Block seating outside scope of Code of Laws


Katherine Martin

The Student Government Association student organization seating committee met last night to begin allocating football seating privileges to selected student organizations despite the fact that no University policy permits the SGA to regulate the student section in Bryant-Denny Stadium.

“There’s not a policy you could look up and read,” said UA spokeswoman Cathy Andreen. “Student organizations determine their own operating procedures and bylaws, which are subject to review and approval by Student Affairs.”

However, neither the SGA Constitution nor the Code of Laws establishes operating procedures to regulate the block seating process.

SGA communications director Seth Morrow said the SGA president can create committees with the power to regulate student life without being authorized to do so by any of the University’s governing documents.

“It is not and does not require a policy or constitutional authority to implement,” Morrow said. “The SGA President has the authority to create committees and assign them tasks.”

Andreen mentioned a Student Organization Seating Handbook available from the SGA that was later released to The Crimson White.

Ryan Flamerich, speaker of the SGA senate and a member of the SOS committee, said members had not been informed of the handbook or voted on making any changes to it.

“I am not aware that there is one,” Flamerich said.

Morrow said organizations that use other people’s blocks are subject to disciplinary actions.

However, neither Morrow nor Andreen provided details about how individual students can be penalized for sitting in a block reserved for an organization to which they don’t belong. No such penalties are mentioned in the Student Organization Seating Handbook or the Code of Student Conduct.

According to Andreen, block seating was first implemented “decades ago because students have always wanted to sit with their friends at football games.”

Block seating became an issue in the 70s because a number of students saved seats in the student section of Bryant-Denny, according to CW archives.

An editorial in the Sept. 29, 1977 issue of the Crimson White states large signs with fraternity letters were placed over seats and those students who did not move were often subjected to having drinks poured on them among other forms of abuse.

On Oct. 13, 1977, SGA senators approved the establishment of the Student Organization Seating Commission to finalize and implement a block seating plan. Over the past three decades, the number of organizations officially represented on the block seating committee has decreased.

The original commission consisted of a director, three members appointed by the SGA president and approved by the senate and representatives from Interfraternity Council, Panhellenic, Association for Women Students, Afro American Association and the Student Dorm Association. Those specifications are no longer in the SGA Code of Laws.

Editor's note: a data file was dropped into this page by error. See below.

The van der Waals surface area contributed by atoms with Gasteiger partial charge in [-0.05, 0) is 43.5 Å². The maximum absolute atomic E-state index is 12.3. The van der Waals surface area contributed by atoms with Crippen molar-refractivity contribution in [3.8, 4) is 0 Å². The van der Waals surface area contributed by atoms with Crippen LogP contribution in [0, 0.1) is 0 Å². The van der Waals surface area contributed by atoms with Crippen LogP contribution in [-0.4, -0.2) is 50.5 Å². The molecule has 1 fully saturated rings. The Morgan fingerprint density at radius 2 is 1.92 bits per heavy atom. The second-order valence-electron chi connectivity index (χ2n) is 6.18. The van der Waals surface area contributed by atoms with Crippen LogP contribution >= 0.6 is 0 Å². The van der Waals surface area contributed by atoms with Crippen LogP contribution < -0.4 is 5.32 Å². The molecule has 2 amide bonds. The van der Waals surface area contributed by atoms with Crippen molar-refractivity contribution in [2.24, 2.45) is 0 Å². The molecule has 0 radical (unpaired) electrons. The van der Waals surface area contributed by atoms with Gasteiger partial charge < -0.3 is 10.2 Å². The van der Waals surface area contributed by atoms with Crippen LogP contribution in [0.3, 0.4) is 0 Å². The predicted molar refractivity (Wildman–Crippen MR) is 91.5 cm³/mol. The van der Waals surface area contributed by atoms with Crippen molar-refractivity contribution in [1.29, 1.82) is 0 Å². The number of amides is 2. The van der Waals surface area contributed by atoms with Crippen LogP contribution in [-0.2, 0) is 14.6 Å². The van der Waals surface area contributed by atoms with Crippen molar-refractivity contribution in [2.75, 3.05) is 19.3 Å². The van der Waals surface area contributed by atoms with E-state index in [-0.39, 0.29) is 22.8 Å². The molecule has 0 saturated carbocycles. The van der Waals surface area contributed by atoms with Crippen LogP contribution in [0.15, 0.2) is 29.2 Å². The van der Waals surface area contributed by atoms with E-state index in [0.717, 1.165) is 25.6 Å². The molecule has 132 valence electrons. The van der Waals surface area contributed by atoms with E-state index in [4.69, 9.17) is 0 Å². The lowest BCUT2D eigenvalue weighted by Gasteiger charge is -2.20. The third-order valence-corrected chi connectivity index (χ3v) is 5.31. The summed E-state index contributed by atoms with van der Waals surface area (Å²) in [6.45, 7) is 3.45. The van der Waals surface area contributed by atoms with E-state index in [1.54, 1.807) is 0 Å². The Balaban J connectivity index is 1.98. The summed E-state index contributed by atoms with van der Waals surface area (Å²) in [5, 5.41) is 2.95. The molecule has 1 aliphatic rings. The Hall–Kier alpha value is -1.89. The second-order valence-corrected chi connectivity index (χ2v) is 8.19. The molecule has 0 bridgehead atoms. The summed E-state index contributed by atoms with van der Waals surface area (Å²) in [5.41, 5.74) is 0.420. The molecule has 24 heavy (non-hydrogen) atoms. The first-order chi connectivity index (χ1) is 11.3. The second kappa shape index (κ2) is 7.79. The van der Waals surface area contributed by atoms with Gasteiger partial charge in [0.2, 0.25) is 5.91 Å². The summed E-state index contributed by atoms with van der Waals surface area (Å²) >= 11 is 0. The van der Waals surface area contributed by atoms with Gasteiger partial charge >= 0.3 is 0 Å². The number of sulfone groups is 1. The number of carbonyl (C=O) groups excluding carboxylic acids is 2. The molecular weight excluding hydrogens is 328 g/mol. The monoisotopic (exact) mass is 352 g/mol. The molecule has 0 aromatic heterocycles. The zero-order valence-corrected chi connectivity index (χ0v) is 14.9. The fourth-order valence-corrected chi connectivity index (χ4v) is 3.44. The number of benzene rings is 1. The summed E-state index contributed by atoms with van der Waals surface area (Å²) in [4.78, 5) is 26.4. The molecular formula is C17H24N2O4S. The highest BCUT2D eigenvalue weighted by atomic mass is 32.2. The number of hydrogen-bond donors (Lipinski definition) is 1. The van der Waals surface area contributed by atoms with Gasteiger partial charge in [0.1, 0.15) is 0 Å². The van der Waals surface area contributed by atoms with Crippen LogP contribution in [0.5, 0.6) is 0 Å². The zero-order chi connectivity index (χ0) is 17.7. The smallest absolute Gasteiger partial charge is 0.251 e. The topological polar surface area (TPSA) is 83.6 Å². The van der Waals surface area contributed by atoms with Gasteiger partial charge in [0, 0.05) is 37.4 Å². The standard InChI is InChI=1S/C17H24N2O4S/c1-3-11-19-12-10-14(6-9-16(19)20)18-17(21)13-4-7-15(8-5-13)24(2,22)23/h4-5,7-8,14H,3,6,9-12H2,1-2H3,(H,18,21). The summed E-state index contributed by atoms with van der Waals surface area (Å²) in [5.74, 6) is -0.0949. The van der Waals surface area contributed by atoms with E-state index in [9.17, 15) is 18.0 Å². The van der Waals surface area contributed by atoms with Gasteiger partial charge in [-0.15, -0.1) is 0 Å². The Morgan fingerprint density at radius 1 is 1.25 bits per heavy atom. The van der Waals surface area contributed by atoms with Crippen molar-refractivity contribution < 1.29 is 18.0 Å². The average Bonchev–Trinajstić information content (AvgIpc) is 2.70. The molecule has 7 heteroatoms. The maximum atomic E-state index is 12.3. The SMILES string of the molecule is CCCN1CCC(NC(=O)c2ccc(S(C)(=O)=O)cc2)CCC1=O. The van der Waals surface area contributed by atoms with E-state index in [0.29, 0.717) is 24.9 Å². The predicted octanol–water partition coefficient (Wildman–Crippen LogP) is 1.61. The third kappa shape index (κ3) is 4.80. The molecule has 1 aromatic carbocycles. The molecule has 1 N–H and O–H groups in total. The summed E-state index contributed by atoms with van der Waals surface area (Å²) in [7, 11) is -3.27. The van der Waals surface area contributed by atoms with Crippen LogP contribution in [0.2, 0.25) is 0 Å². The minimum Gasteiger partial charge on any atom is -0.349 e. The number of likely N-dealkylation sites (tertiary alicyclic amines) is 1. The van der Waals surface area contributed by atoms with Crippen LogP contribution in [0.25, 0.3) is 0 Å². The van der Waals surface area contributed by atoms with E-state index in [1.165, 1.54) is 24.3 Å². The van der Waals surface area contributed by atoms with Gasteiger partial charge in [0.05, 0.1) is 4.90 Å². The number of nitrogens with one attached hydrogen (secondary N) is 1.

Of the 34 organizations awarded seating sections last year, at least 16, including all organizations on the front row, had no black members. A proposal by Flamerich to count an organization’s diversity towards its application was not included in the final application posted by the SGA last month.

The current Student Organization Seating Committee was created through an executive order signed by SGA president Grant Cochran. It called for seven members to be appointed from the SGA legislative branch by Flamerich and another seven at large members to be appointed by the SGA executive council.

The executive order also stipulated that that the executive council would appoint the committee chair. The SGA executive council includes the SGA president, vice presidents, executive secretary and the chief of staff.

The executive order was signed on May 10, 2011, and Flamerich made his appointments on June 27. The executive council made its appointments almost two months after the executive order was signed, and the committee was officially formed on July 7. The SOS committee did not meet until last night.

Because members came to the meeting to score student organization’s applications on a rolling basis, the full committee has not discussed the application process. The first home game against Kent State is Saturday.

Flamerich appointed himself, Carly Evans, Will Pylant, John Brinkerhoff, Fred Horn, Jonathan Thompson and Laura Sojka to the committee. All are elected SGA senators.

The executive council appointed Meredith Julian, Harrison Webb, Raymond Dawkins, Sean Keeler, Matthew Calderone, Jesse Blount and Robert Fender, with McKenzie Jones serving as chair. None hold elected positions within the SGA.

According to Morrow, committee members will not be able to participate in drawing up the seating chart. Instead, the committee chair will work with athletics and the faculty block-seating advisor to develop a map the committee will vote on later in the week.